“Hello? … Yeah, this is him. … I have a what? … A blog? Oh, shit, that’s right.”
Hey, you guys! How’s it going? Me? No, I didn’t die; I’ve just been trying desperately to make the minimum monthly payments on my Mt. Everest-sized pile of debt … and since my mad website-building skillz currently pay more than my mad blogging skillz, I’ve been focusing as of late on the former endeavor … which explains why I currently am in Boston attending An Event Apart, a conference for people who build websites.
The best part about attending the conference? My employer is paying for it. The second best part about attending the conference? I got to hit last night’s Red Sox game with my Dad.
The best part about hitting last night’s Red Sox game with my Dad? He paid for it.
Actually, the best part about hitting the Red Sox game with my Dad … was hitting a Red Sox game with my Dad … something that neither of us had any interest in doing when I was a kid. (This is what my social-worker wife would call a “corrective experience.”)
Now, as with any plan involving my Dad, there was a high probability of confusion and chaos … which is why, when he called me from a stranger’s phone 40 minutes prior to game time and left me a voicemail saying that he’d forgotten his own phone at home, I was convinced that the likelihood of him and I finding each other in the mayhem outside of Fenway Park prior to, say, the 7th inning was anorexically slim.
(And for those of you asking: “Why didn’t you just answer your phone when it rang, dumb ass?” Well, firstly: I don’t appreciate being called a dumb ass. Secondly: I rarely answer my phone when I do recognize the caller’s phone number … but when I don’t recognize the caller’s phone number? The caller stands a better chance of contacting me via carrier pigeon.)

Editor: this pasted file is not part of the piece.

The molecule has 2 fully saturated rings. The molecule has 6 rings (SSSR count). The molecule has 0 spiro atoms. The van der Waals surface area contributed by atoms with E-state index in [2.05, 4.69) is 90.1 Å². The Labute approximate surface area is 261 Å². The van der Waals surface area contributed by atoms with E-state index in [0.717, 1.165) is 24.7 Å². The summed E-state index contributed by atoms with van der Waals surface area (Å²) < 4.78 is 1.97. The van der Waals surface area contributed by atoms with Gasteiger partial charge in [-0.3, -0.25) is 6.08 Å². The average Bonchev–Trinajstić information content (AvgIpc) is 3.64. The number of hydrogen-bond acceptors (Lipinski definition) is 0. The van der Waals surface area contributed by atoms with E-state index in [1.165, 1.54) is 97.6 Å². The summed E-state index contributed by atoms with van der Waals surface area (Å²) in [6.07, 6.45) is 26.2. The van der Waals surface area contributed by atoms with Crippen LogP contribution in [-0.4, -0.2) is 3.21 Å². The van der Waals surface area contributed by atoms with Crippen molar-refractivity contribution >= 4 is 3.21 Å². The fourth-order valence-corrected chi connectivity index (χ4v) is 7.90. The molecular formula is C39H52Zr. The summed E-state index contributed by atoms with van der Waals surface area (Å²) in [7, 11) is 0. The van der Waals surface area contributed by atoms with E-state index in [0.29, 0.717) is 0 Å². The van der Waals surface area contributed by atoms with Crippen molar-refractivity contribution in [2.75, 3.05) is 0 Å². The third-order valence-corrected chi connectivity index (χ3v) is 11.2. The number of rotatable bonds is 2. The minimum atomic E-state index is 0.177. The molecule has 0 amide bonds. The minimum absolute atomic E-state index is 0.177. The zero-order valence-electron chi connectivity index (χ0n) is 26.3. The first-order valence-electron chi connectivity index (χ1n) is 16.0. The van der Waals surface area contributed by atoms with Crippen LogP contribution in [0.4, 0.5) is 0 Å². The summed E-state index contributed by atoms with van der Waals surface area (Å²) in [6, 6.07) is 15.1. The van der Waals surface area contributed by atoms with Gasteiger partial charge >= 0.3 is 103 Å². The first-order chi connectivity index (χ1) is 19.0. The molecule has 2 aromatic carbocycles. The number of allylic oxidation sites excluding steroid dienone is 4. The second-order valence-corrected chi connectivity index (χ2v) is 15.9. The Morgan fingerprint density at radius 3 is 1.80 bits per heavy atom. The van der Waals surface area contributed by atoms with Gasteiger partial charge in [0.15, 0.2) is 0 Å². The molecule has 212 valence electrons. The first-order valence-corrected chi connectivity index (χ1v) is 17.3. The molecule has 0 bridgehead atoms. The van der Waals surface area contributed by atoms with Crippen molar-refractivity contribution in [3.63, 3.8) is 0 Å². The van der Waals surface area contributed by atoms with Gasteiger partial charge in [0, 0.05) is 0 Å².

And so it was that I hunkered down at my favorite pregame watering hole, ordered up a delicious Fenway Pale Ale …
… and prepared to watch the first six-or-so innings on the flat screen hanging over the bar.
You guys: Life really is full of surprises:
It is with tremendous glee that I tell you the photo above was taken during the bottom of the second inning … and it is with even greater glee that I tell you we arrived at our seats in the bottom of the first inning, just seconds before Big Papi hit a two-run, game-tying blast into the right-field seats.
Add to all of that some spectacular weather and seats that were located a mere eight rows away from the field …
… and what you have is a Hallmark-worthy evening of father-and-son bonding.
Thanks for the corrective experience, Pop!
the muskrat says
Glad you got to get some time away and hit the park with your pop! I did that on my b-day at a Braves game a few years ago. It was awesome.
So I win the prize for Most Apathetic Blogger then. Yay, me!
The event would only have been made more memorable had Van Halen played the National Anthem. 🙂
Oh, so you have at Mt. Everest-sized pile of debt too? Good to know, I’m not the only wage-slave out there.
Glad you got to have that “corrective experience” with your dad. Although to be honest a “corrective experience” sounds more like a painful procedure or rehabilitation via incarceration. But I digress, you had fun and that’s what matters.
Glad you are still alive, I really enjoy your blog.
I totally agree: I don’t answer the phone if I don’t recognize the number. Except these days I do because I’m using my cell-phone in my job search. So I kind of have to.
Also, that beer looks yummy.
Oh the magic of baseball. Only in the last couple of years (I’m 37) did my father and I discover we *could* speak the same language – the language of baseball. We may not have deep, meaningful conversations, but we can spend time together (or text each other) during the games. I have a “relationship” with my father!
Claw – Go Rangers!
I’m glad you’re alive, too, because I just added your site to my “favorite blogs” links and I’d hate for my readers to show up at a funeral.
Good to see you had fun with your dad. I get to see my dad soon, and I can’t wait. I miss the old fart.
Awesome, great stuff. Someday, maybe, God willing, I’ll make it to Boston. Or it won’t happen at all. Who knows.